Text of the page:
I was watching a rerun of "History Detectives" on PBS recently and the obvious parallel struck me. Most of the people featured on this program have some sort of artifact – an old photograph, a painting, an aircraft propellor (really), or some other "thing," and with it, a story, usually based on hearsay. They know little else, except that someone in the family "always said" this was what it was about.
The detectives of the program's title, two antiques specialists, an architecture historian, and a professor of sociology, take it from there, interviewing the individual and then seeking original documents, speaking with experts, visiting repositories and eventually establishing the facts from what are so often half-truths or exaggerations.
I particularly like the comment of historian Gwen Wright: "A good, scientific investigation has to have clarity - a specific question and strategy - since the results, as in science, may be unexpected."
That must be why I enjoy this program so much. If we are serious about our genealogical pursuits, we follow that very same process, often with unexpected results.
Several years ago a relative told me a story about Charles A. Minton, one of two Ohio brothers who married sisters in the 1880s. Later, she said, Charles and his wife went to live in somewhere Texas, where both were killed in an auto accident before the turn of the century. (The bit about the auto accident seemed a bit odd to me.) Then, the tale went on, their young daughter went to live with the surviving brother, her uncle, in the state of Washington.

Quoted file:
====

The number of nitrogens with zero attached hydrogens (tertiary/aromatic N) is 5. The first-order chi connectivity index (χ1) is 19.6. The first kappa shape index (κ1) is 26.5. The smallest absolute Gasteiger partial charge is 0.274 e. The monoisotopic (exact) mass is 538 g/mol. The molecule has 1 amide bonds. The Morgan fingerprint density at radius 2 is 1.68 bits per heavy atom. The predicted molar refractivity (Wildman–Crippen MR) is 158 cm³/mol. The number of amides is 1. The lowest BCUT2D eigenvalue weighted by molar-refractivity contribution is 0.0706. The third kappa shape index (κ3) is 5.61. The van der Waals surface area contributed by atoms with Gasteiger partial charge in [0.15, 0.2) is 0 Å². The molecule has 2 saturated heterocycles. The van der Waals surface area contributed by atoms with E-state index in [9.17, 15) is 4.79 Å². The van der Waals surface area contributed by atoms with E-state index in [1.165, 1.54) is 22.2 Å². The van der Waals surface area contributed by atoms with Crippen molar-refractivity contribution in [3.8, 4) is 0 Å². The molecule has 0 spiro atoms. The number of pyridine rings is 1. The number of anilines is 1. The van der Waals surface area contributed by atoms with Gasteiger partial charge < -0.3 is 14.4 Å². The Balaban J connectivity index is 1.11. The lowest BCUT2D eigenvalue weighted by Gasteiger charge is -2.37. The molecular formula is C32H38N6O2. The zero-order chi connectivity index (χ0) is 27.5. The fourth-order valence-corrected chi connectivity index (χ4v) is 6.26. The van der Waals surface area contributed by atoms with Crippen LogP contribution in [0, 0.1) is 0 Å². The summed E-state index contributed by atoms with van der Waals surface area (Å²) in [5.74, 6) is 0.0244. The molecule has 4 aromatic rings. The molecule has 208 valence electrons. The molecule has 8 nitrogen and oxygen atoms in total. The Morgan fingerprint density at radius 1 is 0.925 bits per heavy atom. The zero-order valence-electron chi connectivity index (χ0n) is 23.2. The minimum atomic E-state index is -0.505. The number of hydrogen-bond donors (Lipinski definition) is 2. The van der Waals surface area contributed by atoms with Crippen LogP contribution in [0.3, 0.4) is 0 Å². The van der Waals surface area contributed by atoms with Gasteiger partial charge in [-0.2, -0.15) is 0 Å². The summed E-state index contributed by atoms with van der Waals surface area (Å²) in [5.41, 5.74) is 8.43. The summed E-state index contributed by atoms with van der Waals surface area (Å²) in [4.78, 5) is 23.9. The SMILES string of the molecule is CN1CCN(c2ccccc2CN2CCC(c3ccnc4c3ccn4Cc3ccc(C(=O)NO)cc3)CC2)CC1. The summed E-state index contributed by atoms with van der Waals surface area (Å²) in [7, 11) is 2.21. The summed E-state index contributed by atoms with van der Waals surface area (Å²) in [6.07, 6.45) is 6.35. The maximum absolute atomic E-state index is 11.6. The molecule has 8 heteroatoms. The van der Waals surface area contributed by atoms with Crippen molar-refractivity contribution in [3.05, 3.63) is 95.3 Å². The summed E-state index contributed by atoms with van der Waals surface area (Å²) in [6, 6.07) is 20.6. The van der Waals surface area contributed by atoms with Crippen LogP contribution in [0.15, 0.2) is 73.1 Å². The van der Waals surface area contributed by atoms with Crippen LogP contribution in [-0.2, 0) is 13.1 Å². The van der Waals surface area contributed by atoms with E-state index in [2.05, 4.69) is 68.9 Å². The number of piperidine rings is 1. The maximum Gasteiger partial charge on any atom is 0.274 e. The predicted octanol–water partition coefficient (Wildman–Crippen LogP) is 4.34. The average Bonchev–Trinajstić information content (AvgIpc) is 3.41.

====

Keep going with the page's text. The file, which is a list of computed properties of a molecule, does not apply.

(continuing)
Starting with that premise I did find Venna Minton, a niece, in the household of John C. Minton, in the 1900 census for the city of Bellingham. From various sources I learned that Venna married, lived there the rest of her life, and died in 1948. But no mention was found of the loss of her parents.
So I left that search and managed to find the death date for the uncle who took her in. (Whatcom County Cemetery Records, Family History Library film #1036400) . Dr. John C. Minton, a fairly well-known dentist, died in 1930, and the obituary I was able to obtain from the Whatcom Genealogical Society said he was survived by his brother, Charles A. Minton, also of Bellingham.
But wait! (As they say on those TV ads) This was supposed to be the guy who had died in Texas years before. I eventually got Charles's death certificate and brief newspaper notices about his death, but they did not shed much light on the situation. So I put it all aside and moved on to other things.
Then recently I decided to take another stab at this – trying to reconcile the story from Aunt Ruth with the facts I had, since it was pretty obvious Charles had not died in Texas around 1900.
I did an "advanced"search of the 1910 census on HeritageQuest for Charles, filling in just the fields for surname, gender, and birthplace. Lo and behold, there was a Charles A. Minton of the right age and birthplace, living in the Los Angeles suburb of San Dimas. Further, he had been married for12 years to a Texas woman. This certainly seemed to be the person in question. And if so, a second marriage had taken place around the time Venna went to Bellingham.
So ... it looks as if only Venna's mother died in that alleged auto accident. The widowed Charles may have sent his young daughter to live with his brother at this point, or perhaps the new stepmother proved too much for her.
An exhaustive search of the previous census (1900) did not show Charles at all and I do not have any idea how he landed in Los Angeles County. He was widowed at the time of his death, so I presume he came north after his second wife died – or maybe not. He is buried in Bellingham, but there is no sign of a spouse there.
As they say, more to come.
[Gwen also said: "An investigator must have curiosity, determination, and an interest in unraveling the "knots" of the past, not just the smooth, obvious strands." Doesn't she sound like a genealogist at heart?]